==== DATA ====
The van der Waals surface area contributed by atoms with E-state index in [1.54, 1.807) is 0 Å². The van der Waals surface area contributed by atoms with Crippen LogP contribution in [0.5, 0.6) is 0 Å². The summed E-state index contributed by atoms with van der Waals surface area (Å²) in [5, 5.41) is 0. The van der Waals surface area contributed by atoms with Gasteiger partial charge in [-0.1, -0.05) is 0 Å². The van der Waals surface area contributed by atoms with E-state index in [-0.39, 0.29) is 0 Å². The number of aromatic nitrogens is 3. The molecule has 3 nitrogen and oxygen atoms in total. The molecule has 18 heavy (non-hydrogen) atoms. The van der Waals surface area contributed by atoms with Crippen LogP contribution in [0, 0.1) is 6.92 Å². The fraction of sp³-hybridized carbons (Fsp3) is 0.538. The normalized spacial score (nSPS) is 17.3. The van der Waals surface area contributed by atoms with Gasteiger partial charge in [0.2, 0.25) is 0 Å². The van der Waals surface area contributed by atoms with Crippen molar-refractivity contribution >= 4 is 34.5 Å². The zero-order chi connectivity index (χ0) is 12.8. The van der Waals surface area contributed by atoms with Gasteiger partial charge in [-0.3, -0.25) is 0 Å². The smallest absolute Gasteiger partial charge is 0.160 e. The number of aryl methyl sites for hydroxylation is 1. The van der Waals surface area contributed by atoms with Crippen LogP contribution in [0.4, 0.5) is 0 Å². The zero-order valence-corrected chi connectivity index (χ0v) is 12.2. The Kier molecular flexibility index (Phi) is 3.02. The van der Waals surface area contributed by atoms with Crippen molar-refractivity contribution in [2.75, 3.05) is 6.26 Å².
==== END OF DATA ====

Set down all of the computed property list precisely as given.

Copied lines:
The van der Waals surface area contributed by atoms with E-state index in [1.54, 1.807) is 0 Å². The van der Waals surface area contributed by atoms with Crippen LogP contribution in [0.5, 0.6) is 0 Å². The summed E-state index contributed by atoms with van der Waals surface area (Å²) in [5, 5.41) is 0. The van der Waals surface area contributed by atoms with Gasteiger partial charge in [-0.1, -0.05) is 0 Å². The van der Waals surface area contributed by atoms with E-state index in [-0.39, 0.29) is 0 Å². The number of aromatic nitrogens is 3. The molecule has 3 nitrogen and oxygen atoms in total. The molecule has 18 heavy (non-hydrogen) atoms. The van der Waals surface area contributed by atoms with Crippen LogP contribution in [0, 0.1) is 6.92 Å². The fraction of sp³-hybridized carbons (Fsp3) is 0.538. The normalized spacial score (nSPS) is 17.3. The van der Waals surface area contributed by atoms with Gasteiger partial charge in [0.2, 0.25) is 0 Å². The van der Waals surface area contributed by atoms with Crippen molar-refractivity contribution >= 4 is 34.5 Å². The zero-order chi connectivity index (χ0) is 12.8. The van der Waals surface area contributed by atoms with Gasteiger partial charge in [-0.3, -0.25) is 0 Å². The smallest absolute Gasteiger partial charge is 0.160 e. The number of aryl methyl sites for hydroxylation is 1. The van der Waals surface area contributed by atoms with Crippen LogP contribution in [0.4, 0.5) is 0 Å². The zero-order valence-corrected chi connectivity index (χ0v) is 12.2. The Kier molecular flexibility index (Phi) is 3.02. The van der Waals surface area contributed by atoms with Crippen molar-refractivity contribution in [2.75, 3.05) is 6.26 Å².